> of these units (except maybe game.com) have had some form of technological
> advantage over Game Boy. None of these systems managed to cut into Game
> Boy's sales.
>
> Along those same lines, Nintendo stands accused of letting the console
> market slip through its hands. Sony waltzed into the market in 1995, one
> full decade after Nintendo launched the NES in the United States, and
walked
> off with 66 percent of the market. Now Microsoft has snatched away another
> 15 percent of the Western markets. And the latest rumor is that Nintendo
may
> not even launch another game console in the future.
>
> (2)
>
> "In the past, Nintendo competed with SEGA, another gaming company," says
> Iwata. "Now our competitors are Sony and Microsoft, companies that do not
> have games at the core of their business. I must admit, the competition is
> tougher than ever before; and in the short run, we have seen declining
> profitability.
>
> "At least in the near-term, as long as people are playing games on
> televisions and we can create the best games to be played over
televisions,
> we will benefit by creating hardware."
>
> So how will they compete with the biggest name in electronics and the
> wealthiest corporation in history?
>
>
>
>
>
> "When it comes to the philosophy of making hardware, our philosophy is
> completely different than the direction Microsoft is taking," says Iwata.
"I
> think they are simply looking toward beefed up technology for the
> next-generation console. And from the developers' and programmers' point
of
> view, that kind of machine will be very difficult to work with. In the
end,
> there will not be a sufficient reward in exchange for the hardships they
> will need to endure.
>
> "That should create an opportunity for Nintendo because we are trying to
> make unique hardware -- not just a beefed-up version of GameCube, but
> something that will be easy to program. In the long run, that will make
game
> development on our new system more profitable."
>
> That might well be profitable in the long run, but from a short-term view.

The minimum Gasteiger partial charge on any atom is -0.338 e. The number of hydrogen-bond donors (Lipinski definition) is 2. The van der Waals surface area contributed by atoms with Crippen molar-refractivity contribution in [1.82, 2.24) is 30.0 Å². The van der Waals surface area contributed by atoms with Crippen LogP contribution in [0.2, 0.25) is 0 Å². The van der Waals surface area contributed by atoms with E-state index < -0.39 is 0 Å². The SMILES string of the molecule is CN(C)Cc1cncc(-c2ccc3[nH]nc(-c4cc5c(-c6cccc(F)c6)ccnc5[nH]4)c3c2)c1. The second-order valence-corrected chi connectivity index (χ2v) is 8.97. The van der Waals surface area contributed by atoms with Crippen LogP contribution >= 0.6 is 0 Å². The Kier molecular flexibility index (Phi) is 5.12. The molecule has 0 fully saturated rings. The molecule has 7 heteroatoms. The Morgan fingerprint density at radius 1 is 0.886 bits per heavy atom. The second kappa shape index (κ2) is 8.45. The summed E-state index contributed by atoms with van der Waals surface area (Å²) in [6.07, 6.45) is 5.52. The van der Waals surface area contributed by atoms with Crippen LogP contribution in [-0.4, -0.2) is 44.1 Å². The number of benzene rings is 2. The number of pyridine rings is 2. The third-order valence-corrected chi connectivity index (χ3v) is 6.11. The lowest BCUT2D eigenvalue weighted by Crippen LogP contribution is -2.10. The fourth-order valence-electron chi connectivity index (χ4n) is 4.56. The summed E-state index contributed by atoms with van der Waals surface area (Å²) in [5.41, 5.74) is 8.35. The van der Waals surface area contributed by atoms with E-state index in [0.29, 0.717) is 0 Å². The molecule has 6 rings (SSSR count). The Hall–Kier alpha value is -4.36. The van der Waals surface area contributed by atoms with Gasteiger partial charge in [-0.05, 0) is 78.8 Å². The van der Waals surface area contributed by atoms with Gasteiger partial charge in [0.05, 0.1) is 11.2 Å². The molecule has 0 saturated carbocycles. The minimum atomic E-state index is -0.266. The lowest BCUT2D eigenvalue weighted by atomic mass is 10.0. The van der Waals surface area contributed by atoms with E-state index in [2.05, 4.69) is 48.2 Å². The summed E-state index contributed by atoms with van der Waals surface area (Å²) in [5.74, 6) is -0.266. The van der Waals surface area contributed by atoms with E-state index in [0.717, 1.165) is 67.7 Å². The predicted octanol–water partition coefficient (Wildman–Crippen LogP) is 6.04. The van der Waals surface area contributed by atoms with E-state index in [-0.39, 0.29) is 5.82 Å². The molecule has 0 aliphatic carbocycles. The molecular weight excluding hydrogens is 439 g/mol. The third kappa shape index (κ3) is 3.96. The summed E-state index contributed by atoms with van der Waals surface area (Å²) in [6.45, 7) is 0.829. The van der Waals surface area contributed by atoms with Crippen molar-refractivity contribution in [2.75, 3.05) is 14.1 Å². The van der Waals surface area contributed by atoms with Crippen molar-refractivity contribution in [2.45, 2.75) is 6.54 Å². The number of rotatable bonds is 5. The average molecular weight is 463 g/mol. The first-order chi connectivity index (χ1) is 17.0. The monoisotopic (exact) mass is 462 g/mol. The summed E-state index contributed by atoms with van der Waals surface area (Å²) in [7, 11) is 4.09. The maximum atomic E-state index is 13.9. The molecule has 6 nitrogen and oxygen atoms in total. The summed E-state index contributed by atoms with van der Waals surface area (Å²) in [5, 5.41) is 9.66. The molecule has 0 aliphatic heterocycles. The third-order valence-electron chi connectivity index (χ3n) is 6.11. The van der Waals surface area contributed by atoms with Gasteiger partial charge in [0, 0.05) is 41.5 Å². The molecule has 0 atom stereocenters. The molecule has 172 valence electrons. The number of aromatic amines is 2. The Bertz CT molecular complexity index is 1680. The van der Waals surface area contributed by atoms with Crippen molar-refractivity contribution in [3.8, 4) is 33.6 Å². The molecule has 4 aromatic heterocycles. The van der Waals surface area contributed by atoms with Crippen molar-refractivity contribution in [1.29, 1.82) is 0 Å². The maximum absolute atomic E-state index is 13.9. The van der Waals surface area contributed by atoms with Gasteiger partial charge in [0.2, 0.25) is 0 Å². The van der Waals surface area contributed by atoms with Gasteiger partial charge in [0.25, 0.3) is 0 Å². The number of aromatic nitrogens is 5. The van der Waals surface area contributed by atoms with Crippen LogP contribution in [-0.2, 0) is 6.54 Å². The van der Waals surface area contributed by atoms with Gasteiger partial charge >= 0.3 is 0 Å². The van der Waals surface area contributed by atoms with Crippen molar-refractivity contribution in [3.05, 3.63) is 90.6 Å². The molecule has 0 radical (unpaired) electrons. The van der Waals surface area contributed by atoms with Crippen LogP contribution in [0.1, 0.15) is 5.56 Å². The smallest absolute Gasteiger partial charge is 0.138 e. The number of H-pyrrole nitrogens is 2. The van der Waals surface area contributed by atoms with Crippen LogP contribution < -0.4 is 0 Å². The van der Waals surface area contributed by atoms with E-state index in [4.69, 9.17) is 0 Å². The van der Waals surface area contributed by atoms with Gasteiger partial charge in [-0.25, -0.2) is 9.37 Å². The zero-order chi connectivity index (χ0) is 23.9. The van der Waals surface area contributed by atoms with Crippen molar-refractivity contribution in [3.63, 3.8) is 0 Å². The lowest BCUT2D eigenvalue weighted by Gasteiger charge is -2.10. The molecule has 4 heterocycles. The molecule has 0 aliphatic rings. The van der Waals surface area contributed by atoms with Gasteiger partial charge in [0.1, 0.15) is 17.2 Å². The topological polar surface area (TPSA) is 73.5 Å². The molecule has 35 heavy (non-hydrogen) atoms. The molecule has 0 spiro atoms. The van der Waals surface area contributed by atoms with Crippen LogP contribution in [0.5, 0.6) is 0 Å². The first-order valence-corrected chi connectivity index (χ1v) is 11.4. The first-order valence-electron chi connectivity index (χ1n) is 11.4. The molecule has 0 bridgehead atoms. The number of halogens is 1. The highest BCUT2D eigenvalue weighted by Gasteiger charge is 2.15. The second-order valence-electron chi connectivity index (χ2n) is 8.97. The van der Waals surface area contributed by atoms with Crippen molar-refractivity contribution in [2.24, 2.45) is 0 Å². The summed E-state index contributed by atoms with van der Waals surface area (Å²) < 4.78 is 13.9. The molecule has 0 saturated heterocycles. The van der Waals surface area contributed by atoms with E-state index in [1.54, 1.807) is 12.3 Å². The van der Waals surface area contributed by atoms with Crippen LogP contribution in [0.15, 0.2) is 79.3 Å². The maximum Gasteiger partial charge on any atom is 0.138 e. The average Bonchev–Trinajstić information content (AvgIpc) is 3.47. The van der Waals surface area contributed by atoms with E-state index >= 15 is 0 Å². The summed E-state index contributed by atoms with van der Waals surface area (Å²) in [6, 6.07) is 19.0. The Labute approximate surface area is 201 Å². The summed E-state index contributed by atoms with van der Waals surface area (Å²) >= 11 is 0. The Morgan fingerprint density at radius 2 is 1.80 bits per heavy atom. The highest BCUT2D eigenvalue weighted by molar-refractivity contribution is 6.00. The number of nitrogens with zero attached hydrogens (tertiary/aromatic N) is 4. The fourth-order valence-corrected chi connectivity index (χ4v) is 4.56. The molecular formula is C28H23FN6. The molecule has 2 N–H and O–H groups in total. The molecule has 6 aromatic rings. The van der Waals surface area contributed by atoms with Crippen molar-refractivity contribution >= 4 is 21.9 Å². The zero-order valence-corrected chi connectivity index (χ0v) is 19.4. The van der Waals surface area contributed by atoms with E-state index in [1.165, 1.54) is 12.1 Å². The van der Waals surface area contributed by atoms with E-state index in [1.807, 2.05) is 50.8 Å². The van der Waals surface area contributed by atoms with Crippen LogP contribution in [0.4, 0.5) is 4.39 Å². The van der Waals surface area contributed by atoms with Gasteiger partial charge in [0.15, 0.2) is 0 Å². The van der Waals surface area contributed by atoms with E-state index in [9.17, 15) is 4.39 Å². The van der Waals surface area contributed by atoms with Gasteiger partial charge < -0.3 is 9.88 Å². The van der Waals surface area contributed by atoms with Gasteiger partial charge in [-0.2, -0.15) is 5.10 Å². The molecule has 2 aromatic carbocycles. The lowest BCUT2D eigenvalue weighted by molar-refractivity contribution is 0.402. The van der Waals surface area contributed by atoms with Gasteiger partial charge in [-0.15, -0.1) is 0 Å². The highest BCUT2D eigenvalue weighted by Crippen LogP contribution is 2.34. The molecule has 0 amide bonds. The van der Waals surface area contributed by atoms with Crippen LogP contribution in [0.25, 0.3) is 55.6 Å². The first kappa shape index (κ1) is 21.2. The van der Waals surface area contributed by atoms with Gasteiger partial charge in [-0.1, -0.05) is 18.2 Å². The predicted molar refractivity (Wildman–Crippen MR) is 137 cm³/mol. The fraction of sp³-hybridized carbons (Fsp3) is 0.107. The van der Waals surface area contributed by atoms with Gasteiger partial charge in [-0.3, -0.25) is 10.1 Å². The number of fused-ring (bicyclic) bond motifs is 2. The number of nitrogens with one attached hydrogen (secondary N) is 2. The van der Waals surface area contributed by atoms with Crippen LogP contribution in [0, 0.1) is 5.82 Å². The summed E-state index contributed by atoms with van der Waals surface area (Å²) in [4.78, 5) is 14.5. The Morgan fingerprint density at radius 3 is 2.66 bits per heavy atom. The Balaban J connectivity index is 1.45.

> In the here and now, Microsoft and Sony are tearing up the ever-growing
> young adult market and leaving only the scraps of the dwindling kids
market
> in their wake. Asked about this, Iwata shows that he is not ducking the
hard
> questions.
>
> "Our competitors are always saying that Nintendo is just for children. To
> counter that, what we really need to do is explain to customers and
> potential customers [that we do not just make games for kids]," says
Iwata.
>
> "I think that the shift from Game Boy Advance to Game Boy Advance SP has
> attracted more and more young adults to play with the Game Boy product
line.
>
> "To answer your question, in the short term, there is some impact [from
> Nintendo's inability to reach older audiences]; but in the long term, I
> think it is most important for Nintendo to reach the widest variety of
> customers. That is our main emphasis right now, and it will be in the
future
> as well."
>
> And that brings the conversation back around to consoles and what Nintendo
> has planned for the next generation. Asked how Nintendo goes about
creating
> a new console, Iwata contrasted Nintendo's philosophy with Sony's.
>
> (3)
>
> "In the world of gaming, if you are going to only purchase hardware, you
> will not enjoy yourself at all. It is our assumption that it is the
software
> that provides the sensational experiences, and that [the games] are the
only
> reason to buy the hardware," says Iwata.
>
> "So, from the viewpoint of the software creators, their favorite new
> hardware will be the console that will enable them to make their dreams
come
> true. That is true for the customers as well.
>
> "Once we can identify these unique points [features], we can begin
thinking
> about which partners we should take for their technology and know-how.
Past
> generations [of consoles] have been measured by functionality such as
> computer graphics technology, processing speed, and power. It was as
simple
> as that.
>
> "To put it another way, before the launch of PlayStation 2 and GameCube,
> game creators mostly cared about working on the most powerful machines so
> that they could make games more attractive. But, if you ask me, if the
> situation will stay the same in the next generation, [both] Mr. Miyamoto
> [Shigeru Miyamoto, creator of the Mario and Zelda games] and I really
doubt
> it.
>
> "With the next generation of consoles, if the only thing they have is ten
> times the functionality [meaning processing power and improved graphics],
I
> don't think people will be able to tell them apart from this existing
> generation. In the end, if the next generation of consoles only represents
> beefed-up technology, there will not be much of a future.
>
>
>
> "Nintendo is working on its next-generation system. Allow me to call it
> GCNext or GCN. The abilities of GCNext will be different from what you
have
> seen from consoles in the past. What Nintendo is currently discussing is
not
> about state-of-the-art technology for enhancing processing power. But what
> I, Miyamoto, and Mr. Takeda [engineering leader Genyo Takeda] are
discussing
> is what should be done to entertain people in a new way; and in order to